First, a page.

One of my euphonium students is working on a Simone Mantia theme and variations piece. The first lesson, the student presented the piece and it brought back memories of practicing in Mantia’s advanced method book, The Trombone Virtuoso, with my first trombone teacher Dr. James Roberts. It is not as popular a method book now because of many publications since, but his explanation of tone-production is priceless.
Mantia states, “the best way to improve the quality of one’s tone is to practice sustained notes. This should be done regularly every morning before playing anything else.” He goes into detail about starting the tone at (pp) then a gradual crescendo to (ff) then decrescendo back down to (pp). The key is to do this over all registers of the horn, as low as you can play comfortably and equally as high. This type of practice gives total control of all registers and also a more focused sound on each note.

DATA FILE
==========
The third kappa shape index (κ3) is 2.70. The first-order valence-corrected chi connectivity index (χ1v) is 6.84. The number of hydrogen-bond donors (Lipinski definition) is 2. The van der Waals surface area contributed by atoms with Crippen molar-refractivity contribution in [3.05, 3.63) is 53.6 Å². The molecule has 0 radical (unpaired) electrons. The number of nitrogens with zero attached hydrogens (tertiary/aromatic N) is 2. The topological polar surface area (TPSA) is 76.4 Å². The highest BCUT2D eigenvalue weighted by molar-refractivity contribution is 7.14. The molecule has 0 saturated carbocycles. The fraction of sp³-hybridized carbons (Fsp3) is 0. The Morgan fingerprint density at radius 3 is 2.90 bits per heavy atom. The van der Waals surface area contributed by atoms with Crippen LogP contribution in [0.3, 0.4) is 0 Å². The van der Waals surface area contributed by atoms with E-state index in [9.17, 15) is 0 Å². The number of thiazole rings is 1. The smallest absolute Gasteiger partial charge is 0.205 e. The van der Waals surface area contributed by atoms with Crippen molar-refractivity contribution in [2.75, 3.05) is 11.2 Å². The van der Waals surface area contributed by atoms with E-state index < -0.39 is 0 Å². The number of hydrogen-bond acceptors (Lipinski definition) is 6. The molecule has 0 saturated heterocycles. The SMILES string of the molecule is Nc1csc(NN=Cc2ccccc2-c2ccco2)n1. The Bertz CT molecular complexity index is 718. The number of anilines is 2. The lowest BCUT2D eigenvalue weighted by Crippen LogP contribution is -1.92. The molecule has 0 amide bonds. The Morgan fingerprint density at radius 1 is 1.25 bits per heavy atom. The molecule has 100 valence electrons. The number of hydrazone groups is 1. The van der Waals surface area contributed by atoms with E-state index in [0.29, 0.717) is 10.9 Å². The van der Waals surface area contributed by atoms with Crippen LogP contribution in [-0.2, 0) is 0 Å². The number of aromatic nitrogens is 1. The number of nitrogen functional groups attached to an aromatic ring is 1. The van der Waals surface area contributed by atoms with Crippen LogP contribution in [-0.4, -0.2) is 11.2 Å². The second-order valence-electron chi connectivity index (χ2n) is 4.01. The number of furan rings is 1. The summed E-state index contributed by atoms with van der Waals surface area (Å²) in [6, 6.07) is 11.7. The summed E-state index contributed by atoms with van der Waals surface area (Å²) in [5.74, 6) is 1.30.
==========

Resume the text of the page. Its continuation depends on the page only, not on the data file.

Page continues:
The sustained notes’ changing dynamics is even more profound in Charles Vernon’s method book, The Singing Trombone. On page 16, Vernon gives great examples of how a brass player should approach long tones as the dynamics change with crescendo and decrescendos. In my opinion he gives the best description of what one should listen for while playing, “all that changes during the crescendo or decrescendo should be the speed of the air.”
On that note go practice your long tones.